Parent-Child Relationships in “Tenth of December”

Within George Saunders’ short story, “Tenth of December,” contrasting parent-child relationships are depicted.

On one side of the coin is Robin and his mother. Robin is an imaginative young boy conjures up wild stories of “Netherworlders,” and heroism. Robin describes his mother as a “good egg” who’s always been there for him, and is occasionally overprotective. In school, Robin is often bullied, and is constantly teased. Though this bullying is sometimes based upon his “manner of speaking,” it is also due to his mother’s “style faux pas.” Robin’s mother has no idea of this bullying, and Robin prefers to keep it like this. 

In a way, mother and child are sheltering each other: Robin is sheltering his mother from seeing how horribly he is being treated, while Robin’s mother is attempting to shelter him from “dangerous situations” (e.g. using a stapler).

Despite this sheltering, their relationship is extremely healthy. They are both achieving mutual recognition, and are extremely loving towards each other. 

On the other side of the coin is Eber and Allen. After Eber’s biological father abandoned him, his mother remarried to Allen. At first, Allen and Eber’s relationship was healthy. Allen was very encouraging of Eber’s ambitions, and Eber describes Allen as the “kindest man ever.” Then, Allen became ill, and began to change into “THAT.” He was verbally abusive to Eber and his mother, despite both of them trying to help him through his illness. Still, regardless of all of this, Eber loves Allen.

Years later, Eber develops cancer, and is terrified of becoming like Allen. So much so that he decides to commit suicide. He believes that a father is someone who “eases the burdens of those he loves,” and feels that by committing suicide, he is preventing himself from being “THAT.” 

This short story is a perfect example of how our upbringing and parents can dictate our personality and decisions. It is also an example of how we do not have to become our parents if we do not wish to. At the end of the story, Eber is prevented from committing suicide, and realizes that he was being “cruel” and “selfish” by attempting to do so.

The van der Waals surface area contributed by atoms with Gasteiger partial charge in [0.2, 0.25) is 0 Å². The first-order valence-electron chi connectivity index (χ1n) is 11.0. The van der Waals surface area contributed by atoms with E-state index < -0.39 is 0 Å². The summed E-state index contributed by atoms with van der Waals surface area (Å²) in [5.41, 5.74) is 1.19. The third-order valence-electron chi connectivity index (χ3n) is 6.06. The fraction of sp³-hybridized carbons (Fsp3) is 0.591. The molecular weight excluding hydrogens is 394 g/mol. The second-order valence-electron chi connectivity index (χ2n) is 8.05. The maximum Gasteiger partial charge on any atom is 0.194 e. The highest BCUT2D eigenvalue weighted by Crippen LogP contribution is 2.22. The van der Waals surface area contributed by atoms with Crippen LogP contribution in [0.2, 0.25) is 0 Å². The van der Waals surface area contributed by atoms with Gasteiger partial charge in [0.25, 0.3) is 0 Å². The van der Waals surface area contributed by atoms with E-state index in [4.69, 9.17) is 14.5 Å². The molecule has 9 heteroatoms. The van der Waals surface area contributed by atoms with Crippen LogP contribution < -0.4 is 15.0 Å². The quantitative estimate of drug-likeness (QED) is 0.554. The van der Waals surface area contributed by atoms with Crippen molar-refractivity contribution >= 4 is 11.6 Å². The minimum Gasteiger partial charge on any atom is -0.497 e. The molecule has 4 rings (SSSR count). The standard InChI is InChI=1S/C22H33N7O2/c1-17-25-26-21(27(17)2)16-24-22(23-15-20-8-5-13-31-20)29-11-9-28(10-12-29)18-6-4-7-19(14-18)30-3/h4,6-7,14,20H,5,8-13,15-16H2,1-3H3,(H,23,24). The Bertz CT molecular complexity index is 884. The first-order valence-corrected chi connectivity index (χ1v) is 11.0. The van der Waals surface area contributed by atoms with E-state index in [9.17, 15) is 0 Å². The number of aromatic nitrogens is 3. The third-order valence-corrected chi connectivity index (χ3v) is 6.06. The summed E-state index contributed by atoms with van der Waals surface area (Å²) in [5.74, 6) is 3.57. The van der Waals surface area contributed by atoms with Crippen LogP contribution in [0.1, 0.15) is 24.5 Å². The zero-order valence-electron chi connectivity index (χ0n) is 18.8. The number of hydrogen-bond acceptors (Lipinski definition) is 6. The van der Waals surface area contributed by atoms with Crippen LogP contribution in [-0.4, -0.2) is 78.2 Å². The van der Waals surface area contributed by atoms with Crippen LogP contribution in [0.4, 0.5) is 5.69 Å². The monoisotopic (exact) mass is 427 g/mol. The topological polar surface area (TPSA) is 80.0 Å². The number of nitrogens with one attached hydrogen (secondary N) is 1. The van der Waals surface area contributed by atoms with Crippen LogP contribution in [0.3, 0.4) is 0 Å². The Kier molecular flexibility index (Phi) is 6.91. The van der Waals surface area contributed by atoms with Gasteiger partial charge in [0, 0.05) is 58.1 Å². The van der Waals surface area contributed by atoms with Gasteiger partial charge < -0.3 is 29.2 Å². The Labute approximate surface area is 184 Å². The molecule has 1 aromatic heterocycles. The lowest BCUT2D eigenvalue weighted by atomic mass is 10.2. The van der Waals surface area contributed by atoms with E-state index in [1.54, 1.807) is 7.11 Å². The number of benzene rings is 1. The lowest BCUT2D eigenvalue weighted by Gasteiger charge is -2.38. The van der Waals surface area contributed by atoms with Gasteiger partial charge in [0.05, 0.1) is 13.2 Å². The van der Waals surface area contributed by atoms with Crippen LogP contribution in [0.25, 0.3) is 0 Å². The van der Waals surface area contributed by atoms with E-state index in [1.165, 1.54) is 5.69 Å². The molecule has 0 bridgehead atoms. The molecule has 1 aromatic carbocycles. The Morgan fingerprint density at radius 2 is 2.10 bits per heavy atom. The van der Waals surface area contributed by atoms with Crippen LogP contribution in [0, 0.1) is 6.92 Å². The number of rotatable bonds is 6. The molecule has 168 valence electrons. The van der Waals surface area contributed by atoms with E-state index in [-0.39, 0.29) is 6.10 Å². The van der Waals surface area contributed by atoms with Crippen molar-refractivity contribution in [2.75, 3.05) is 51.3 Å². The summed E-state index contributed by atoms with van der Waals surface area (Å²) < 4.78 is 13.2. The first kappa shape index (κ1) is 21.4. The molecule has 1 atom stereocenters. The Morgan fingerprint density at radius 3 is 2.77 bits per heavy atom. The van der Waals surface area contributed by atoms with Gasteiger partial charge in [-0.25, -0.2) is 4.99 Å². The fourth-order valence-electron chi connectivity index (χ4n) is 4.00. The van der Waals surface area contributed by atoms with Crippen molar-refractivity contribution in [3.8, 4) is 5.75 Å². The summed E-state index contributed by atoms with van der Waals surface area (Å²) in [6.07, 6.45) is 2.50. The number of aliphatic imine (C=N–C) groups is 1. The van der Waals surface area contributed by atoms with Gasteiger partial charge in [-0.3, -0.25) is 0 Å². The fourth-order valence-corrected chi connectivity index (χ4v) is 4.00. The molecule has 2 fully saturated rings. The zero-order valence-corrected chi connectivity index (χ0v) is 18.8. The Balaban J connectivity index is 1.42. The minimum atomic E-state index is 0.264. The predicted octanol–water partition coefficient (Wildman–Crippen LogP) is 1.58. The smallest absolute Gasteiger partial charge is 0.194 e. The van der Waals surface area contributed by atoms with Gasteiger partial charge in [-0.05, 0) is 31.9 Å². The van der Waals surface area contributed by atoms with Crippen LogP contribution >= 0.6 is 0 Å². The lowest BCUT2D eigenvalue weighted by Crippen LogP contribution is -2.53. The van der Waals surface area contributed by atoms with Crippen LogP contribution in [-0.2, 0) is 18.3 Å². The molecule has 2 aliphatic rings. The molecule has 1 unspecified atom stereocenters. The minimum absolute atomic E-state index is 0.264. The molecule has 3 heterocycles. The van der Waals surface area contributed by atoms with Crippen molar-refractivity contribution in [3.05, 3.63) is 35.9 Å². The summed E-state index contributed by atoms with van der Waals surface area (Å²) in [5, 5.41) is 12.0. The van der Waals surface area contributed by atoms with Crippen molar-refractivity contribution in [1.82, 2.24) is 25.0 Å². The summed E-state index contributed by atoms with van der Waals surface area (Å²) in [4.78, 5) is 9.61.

“Tenth of December” is a beautiful, hopeful story, and is the perfect ending to Saunders’ short story collection.

4 thoughts on “Parent-Child Relationships in “Tenth of December”

  1. Rohan W

    I really liked your post especially looking at the relationship of Eber and Allen. I’m not sure if Robin’s relationship with his mother is really healthy but I agree that even though parents and upbringing influence children, children can still break free to make their own choices.


  2. Sam B.

    I really like how you compared and contrasted the two different relationships. I also think that it is important to note that a relationship can look healthy on the outside but can be toxic on the inside and that may be what Robin’s relationship with his mother is like. But nevertheless, I very much agree that parents’ behavior during childhood can influence the child’s behavior when they grow up.


  3. Isabelle J.

    I didn’t spend much time considering how the parent-child relationship theme influenced this story so much but now that you mentioned it I feel like Eber and Robin almost have a parent-child relationship in the sense that they both feel responsible for each other. For Eber, who fears failing as a parent, saving Robin was an especially sobering moment for him.



    I enjoyed reading your take on the relationship between the parent and child in Tenth of December. I think it’s interesting and important to note the different parent/child dynamics we have read about so far this year. When I think of a coming of age story like 202 Checkmates and the father-daughter relationship they had I can’t help but compare it to the parent/child relationship in the Tenth of December. I wonder how the parents had a different effect on their children and how different these two people were raised.


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